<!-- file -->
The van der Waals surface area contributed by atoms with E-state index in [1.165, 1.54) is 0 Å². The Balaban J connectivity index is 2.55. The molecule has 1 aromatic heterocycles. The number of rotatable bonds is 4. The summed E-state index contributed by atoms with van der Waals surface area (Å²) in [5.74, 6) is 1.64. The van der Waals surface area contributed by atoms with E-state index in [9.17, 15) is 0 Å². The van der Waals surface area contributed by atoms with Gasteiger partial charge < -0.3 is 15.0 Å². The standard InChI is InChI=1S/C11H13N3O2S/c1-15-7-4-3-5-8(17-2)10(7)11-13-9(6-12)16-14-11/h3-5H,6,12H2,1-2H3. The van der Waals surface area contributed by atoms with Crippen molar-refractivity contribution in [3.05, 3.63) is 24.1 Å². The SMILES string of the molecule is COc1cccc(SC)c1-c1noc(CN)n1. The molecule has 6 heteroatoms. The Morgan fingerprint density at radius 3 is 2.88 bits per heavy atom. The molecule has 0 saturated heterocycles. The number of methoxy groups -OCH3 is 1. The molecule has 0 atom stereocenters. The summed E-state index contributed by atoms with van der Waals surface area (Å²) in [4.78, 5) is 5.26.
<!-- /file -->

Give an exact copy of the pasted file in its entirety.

The van der Waals surface area contributed by atoms with E-state index in [1.165, 1.54) is 0 Å². The Balaban J connectivity index is 2.55. The molecule has 1 aromatic heterocycles. The number of rotatable bonds is 4. The summed E-state index contributed by atoms with van der Waals surface area (Å²) in [5.74, 6) is 1.64. The van der Waals surface area contributed by atoms with E-state index in [9.17, 15) is 0 Å². The van der Waals surface area contributed by atoms with Gasteiger partial charge < -0.3 is 15.0 Å². The standard InChI is InChI=1S/C11H13N3O2S/c1-15-7-4-3-5-8(17-2)10(7)11-13-9(6-12)16-14-11/h3-5H,6,12H2,1-2H3. The van der Waals surface area contributed by atoms with Crippen molar-refractivity contribution in [3.05, 3.63) is 24.1 Å². The SMILES string of the molecule is COc1cccc(SC)c1-c1noc(CN)n1. The molecule has 6 heteroatoms. The Morgan fingerprint density at radius 3 is 2.88 bits per heavy atom. The molecule has 0 saturated heterocycles. The number of methoxy groups -OCH3 is 1. The molecule has 0 atom stereocenters. The summed E-state index contributed by atoms with van der Waals surface area (Å²) in [4.78, 5) is 5.26.